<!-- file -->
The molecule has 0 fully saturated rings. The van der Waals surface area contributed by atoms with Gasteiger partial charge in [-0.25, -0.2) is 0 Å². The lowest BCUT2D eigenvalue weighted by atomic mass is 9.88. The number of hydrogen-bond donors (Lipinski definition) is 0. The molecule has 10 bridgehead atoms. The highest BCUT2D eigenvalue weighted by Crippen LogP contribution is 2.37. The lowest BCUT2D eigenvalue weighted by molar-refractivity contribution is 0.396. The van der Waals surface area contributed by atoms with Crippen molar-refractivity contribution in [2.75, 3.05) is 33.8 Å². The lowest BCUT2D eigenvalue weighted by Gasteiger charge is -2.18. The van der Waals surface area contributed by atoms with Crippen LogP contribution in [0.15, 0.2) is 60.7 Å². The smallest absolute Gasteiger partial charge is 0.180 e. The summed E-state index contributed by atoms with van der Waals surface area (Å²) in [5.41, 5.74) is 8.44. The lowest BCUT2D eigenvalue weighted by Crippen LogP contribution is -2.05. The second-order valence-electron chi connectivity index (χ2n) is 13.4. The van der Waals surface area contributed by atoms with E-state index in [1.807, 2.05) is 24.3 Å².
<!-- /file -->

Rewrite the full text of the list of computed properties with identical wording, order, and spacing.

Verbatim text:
The molecule has 0 fully saturated rings. The van der Waals surface area contributed by atoms with Gasteiger partial charge in [-0.25, -0.2) is 0 Å². The lowest BCUT2D eigenvalue weighted by atomic mass is 9.88. The number of hydrogen-bond donors (Lipinski definition) is 0. The molecule has 10 bridgehead atoms. The highest BCUT2D eigenvalue weighted by Crippen LogP contribution is 2.37. The lowest BCUT2D eigenvalue weighted by molar-refractivity contribution is 0.396. The van der Waals surface area contributed by atoms with Crippen molar-refractivity contribution in [2.75, 3.05) is 33.8 Å². The lowest BCUT2D eigenvalue weighted by Gasteiger charge is -2.18. The van der Waals surface area contributed by atoms with Crippen LogP contribution in [0.15, 0.2) is 60.7 Å². The smallest absolute Gasteiger partial charge is 0.180 e. The summed E-state index contributed by atoms with van der Waals surface area (Å²) in [5.41, 5.74) is 8.44. The lowest BCUT2D eigenvalue weighted by Crippen LogP contribution is -2.05. The second-order valence-electron chi connectivity index (χ2n) is 13.4. The van der Waals surface area contributed by atoms with E-state index in [1.807, 2.05) is 24.3 Å².